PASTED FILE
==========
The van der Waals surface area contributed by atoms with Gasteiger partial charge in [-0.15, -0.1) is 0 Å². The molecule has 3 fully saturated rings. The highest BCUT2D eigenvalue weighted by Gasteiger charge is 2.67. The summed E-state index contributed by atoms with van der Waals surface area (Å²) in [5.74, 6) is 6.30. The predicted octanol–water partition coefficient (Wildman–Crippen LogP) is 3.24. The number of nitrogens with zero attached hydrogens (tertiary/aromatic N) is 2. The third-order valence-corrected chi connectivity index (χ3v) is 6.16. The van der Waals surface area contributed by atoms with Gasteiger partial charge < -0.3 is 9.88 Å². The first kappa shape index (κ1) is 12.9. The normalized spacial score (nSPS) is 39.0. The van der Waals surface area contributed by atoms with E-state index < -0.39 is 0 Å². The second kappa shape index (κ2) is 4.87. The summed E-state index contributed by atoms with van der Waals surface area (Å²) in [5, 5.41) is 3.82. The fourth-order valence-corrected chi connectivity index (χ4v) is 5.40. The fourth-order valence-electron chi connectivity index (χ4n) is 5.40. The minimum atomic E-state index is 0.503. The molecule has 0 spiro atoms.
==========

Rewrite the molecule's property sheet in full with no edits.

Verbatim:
The van der Waals surface area contributed by atoms with Gasteiger partial charge in [-0.15, -0.1) is 0 Å². The molecule has 3 fully saturated rings. The highest BCUT2D eigenvalue weighted by Gasteiger charge is 2.67. The summed E-state index contributed by atoms with van der Waals surface area (Å²) in [5.74, 6) is 6.30. The predicted octanol–water partition coefficient (Wildman–Crippen LogP) is 3.24. The number of nitrogens with zero attached hydrogens (tertiary/aromatic N) is 2. The third-order valence-corrected chi connectivity index (χ3v) is 6.16. The van der Waals surface area contributed by atoms with Gasteiger partial charge < -0.3 is 9.88 Å². The first kappa shape index (κ1) is 12.9. The normalized spacial score (nSPS) is 39.0. The van der Waals surface area contributed by atoms with E-state index < -0.39 is 0 Å². The second kappa shape index (κ2) is 4.87. The summed E-state index contributed by atoms with van der Waals surface area (Å²) in [5, 5.41) is 3.82. The fourth-order valence-corrected chi connectivity index (χ4v) is 5.40. The fourth-order valence-electron chi connectivity index (χ4n) is 5.40. The minimum atomic E-state index is 0.503. The molecule has 0 spiro atoms.